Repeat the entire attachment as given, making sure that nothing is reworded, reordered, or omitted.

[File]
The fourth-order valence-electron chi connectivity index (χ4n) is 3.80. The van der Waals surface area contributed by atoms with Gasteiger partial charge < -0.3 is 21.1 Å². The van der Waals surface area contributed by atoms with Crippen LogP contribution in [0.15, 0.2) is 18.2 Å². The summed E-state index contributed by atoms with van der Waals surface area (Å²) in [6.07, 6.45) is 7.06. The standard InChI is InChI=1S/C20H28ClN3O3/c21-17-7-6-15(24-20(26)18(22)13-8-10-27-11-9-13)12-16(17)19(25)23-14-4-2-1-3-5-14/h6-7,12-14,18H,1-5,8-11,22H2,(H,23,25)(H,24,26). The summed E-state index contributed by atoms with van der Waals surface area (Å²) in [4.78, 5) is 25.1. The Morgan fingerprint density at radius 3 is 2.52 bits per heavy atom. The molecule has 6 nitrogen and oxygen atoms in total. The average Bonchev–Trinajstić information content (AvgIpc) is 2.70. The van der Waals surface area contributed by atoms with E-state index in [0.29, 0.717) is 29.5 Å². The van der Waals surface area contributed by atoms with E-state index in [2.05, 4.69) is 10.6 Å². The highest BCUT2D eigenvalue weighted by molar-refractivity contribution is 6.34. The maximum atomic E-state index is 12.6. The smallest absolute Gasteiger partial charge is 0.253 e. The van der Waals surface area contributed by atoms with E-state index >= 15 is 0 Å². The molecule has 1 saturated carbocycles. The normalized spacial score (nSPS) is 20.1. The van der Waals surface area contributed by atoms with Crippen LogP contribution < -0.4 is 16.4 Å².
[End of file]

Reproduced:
The fourth-order valence-electron chi connectivity index (χ4n) is 3.80. The van der Waals surface area contributed by atoms with Gasteiger partial charge < -0.3 is 21.1 Å². The van der Waals surface area contributed by atoms with Crippen LogP contribution in [0.15, 0.2) is 18.2 Å². The summed E-state index contributed by atoms with van der Waals surface area (Å²) in [6.07, 6.45) is 7.06. The standard InChI is InChI=1S/C20H28ClN3O3/c21-17-7-6-15(24-20(26)18(22)13-8-10-27-11-9-13)12-16(17)19(25)23-14-4-2-1-3-5-14/h6-7,12-14,18H,1-5,8-11,22H2,(H,23,25)(H,24,26). The summed E-state index contributed by atoms with van der Waals surface area (Å²) in [4.78, 5) is 25.1. The Morgan fingerprint density at radius 3 is 2.52 bits per heavy atom. The molecule has 6 nitrogen and oxygen atoms in total. The average Bonchev–Trinajstić information content (AvgIpc) is 2.70. The van der Waals surface area contributed by atoms with E-state index in [0.29, 0.717) is 29.5 Å². The van der Waals surface area contributed by atoms with E-state index in [2.05, 4.69) is 10.6 Å². The highest BCUT2D eigenvalue weighted by molar-refractivity contribution is 6.34. The maximum atomic E-state index is 12.6. The smallest absolute Gasteiger partial charge is 0.253 e. The van der Waals surface area contributed by atoms with E-state index >= 15 is 0 Å². The molecule has 1 saturated carbocycles. The normalized spacial score (nSPS) is 20.1. The van der Waals surface area contributed by atoms with Crippen LogP contribution < -0.4 is 16.4 Å².